In an increasingly digital world, I firmly believe that people must be able to have the confidence that their personal data is protected. Social media companies are not above the law and will not be allowed to shirk their responsibilities.
Data has an important role to play in good campaigning, but my constituents, and those up and down the country, should be comfortable with how their data is gathered, used and shared. At a meeting with senior Facebook executives, the Secretary of State sought assurances that UK citizens' data was no longer at risk and explained the need for a change in the relationship between government and social media companies. Facebook needs to be less invasive, more transparent, and make sure control of data sits with users rather than the platform.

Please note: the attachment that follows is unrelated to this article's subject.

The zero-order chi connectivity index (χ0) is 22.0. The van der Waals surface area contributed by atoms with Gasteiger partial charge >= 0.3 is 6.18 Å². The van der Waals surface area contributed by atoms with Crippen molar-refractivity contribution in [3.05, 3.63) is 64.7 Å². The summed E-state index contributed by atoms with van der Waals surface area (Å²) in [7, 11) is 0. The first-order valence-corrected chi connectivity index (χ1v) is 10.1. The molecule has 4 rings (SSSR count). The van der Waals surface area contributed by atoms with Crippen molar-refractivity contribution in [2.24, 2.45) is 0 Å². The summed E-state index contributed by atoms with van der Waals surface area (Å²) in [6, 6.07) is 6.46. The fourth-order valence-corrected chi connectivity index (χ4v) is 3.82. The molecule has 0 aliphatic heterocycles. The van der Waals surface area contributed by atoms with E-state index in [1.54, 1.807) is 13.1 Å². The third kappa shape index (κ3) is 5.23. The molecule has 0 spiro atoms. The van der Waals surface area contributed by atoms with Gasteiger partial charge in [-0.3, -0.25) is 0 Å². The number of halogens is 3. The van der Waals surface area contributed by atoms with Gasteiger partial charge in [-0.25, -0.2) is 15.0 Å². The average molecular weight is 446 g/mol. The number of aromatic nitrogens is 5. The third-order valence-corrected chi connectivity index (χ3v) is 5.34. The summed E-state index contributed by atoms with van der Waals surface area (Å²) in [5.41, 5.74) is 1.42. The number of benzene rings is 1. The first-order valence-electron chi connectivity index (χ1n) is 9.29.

The Information Commissioner is investigating the allegations as part of a broader investigation into the use of personal data during political campaigns. Indeed, she has a vital role to play in the regulation of data protection and she must have the enforcement powers she needs. The Data Protection Bill, which is progressing through Parliament, will strengthen data protection laws and give the Information Commissioner tougher powers to ensure organisations comply. For example, she will be given the power to levy fines of up to 4 per cent of global turnover for serious breaches.
Given the seriousness of this situation, I think it is right that the Government is committed to doing what is needed to ensure that people's data is protected. It is not ruling anything out, including further regulation in the future, and is considering what further powers the Commissioner may need. The Bill already includes the power of compulsory audit, for example, but the Government is, at the request of the Commissioner, considering whether the power to compel testimony from individuals is needed.